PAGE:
Thriving On Chaos Of SMAC Architecture

If you follow this blog, you know that I mostly write about fintech, marketing, product management and customer experience. IT architecture is a new topic. I was prompted to write about it after witnessing a series of chaotic happenings with modern SMAC architecture during the last few months.

For the uninitiated, SMAC stands for Social-Mobile-Analytics-Cloud. SMAC applications are typically built using cloud hosting, app stores, web services and APIs.

This is how I encounter the building blocks of SMAC in my everyday life:

Cloud Hosting: My company’s website, including this blog that you’re reading, are hosted by HostGator, a leading hosting services provider.

App Stores: GTM360’s mobile apps are published on Google Play Store.

Web Service: Every time I publish a new blog post, a web service called Twitter Feed automatically tweets a link of the post to my Twitter feed along with the first 100 characters. Every time somebody likes, retweets or replies to my tweets, another web service called IFTTT adds them to a Twitter List called skr-engagers.

Third Party APIs: This blog is published using WordPress. The world’s leading blogging platform uses an array of APIs to perform various functions like validating the blog to third party plugins like Disqus (comments) and Akismet (spam protection).

SMAC architecture helps non-technical people do stuff they otherwise can’t dream about. For instance:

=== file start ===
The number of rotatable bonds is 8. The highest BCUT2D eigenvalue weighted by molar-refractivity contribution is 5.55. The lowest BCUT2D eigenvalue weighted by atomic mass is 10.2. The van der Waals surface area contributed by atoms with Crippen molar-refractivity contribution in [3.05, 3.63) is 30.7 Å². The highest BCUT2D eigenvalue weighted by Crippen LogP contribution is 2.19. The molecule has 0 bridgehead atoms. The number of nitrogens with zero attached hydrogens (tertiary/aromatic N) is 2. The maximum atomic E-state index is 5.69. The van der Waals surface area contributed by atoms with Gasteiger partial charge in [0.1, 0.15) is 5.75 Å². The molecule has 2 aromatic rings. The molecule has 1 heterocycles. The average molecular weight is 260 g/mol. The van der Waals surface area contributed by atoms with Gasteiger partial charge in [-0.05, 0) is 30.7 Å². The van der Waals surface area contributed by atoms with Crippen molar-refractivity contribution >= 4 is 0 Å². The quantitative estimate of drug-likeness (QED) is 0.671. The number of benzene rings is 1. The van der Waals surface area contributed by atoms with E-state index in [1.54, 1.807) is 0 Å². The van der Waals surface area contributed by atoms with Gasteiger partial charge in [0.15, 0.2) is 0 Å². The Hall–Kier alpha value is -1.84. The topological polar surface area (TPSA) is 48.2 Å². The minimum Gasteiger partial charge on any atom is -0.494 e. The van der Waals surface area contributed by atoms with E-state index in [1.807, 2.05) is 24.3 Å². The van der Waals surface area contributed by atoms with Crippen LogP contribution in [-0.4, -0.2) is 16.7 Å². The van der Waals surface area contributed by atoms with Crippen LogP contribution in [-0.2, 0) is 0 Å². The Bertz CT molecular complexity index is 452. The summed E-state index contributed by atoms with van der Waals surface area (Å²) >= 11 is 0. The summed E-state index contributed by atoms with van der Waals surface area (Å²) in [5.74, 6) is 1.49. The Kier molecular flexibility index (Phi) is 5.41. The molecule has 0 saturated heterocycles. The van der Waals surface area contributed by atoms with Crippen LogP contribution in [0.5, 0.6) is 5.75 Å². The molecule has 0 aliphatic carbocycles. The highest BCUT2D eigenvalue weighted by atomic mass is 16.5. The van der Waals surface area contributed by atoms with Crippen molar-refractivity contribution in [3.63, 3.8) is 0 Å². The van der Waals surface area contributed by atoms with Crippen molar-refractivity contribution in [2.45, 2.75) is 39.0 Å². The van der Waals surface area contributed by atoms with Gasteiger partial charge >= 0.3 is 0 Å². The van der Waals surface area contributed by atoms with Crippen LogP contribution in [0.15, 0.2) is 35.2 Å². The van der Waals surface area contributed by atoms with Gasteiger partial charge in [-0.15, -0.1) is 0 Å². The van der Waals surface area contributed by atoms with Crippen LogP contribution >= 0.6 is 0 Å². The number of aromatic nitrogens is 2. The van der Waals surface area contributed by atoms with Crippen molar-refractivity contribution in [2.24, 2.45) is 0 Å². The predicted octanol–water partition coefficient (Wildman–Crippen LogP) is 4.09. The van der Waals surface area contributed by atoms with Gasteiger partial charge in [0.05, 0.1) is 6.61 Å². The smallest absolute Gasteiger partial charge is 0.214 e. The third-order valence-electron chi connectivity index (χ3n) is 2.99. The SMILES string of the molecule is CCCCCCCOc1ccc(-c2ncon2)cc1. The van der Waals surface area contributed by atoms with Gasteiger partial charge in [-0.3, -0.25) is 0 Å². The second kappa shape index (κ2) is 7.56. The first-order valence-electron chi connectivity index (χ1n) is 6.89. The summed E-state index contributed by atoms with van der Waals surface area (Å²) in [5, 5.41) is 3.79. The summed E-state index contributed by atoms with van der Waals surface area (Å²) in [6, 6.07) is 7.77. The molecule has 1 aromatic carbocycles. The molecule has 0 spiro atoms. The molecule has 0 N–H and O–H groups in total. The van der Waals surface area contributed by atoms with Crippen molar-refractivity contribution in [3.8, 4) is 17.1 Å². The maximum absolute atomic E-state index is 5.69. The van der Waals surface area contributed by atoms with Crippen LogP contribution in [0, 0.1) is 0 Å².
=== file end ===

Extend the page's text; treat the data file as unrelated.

SMAC architecture also helps technical people cut down time-to-market of new applications by letting them deliver new functionality readily using preexisting web services (and open source code) instead of developing them from scratch. As Fortune says:

Fewer companies are releasing bloated, monolithic apps that take months or even years to revise. Instead, they are breaking them up into individual components or “microservices” that handle specific processes. For example, a bank might create one authentication system for creating accounts or for verifying a person’s identity that is used across all of its systems and apps. In theory, this lets organizations update software more quickly.

With that out of the way, let me describe the kind of chaos I witnessed with SMAC systems in the recent past.

#1. Failure of ‘Set and Forget’

Most SMAC services are designed to work on the “set and forget” principle. Most of the time, they deliver on that promise.

The chaos begins when they break that promise.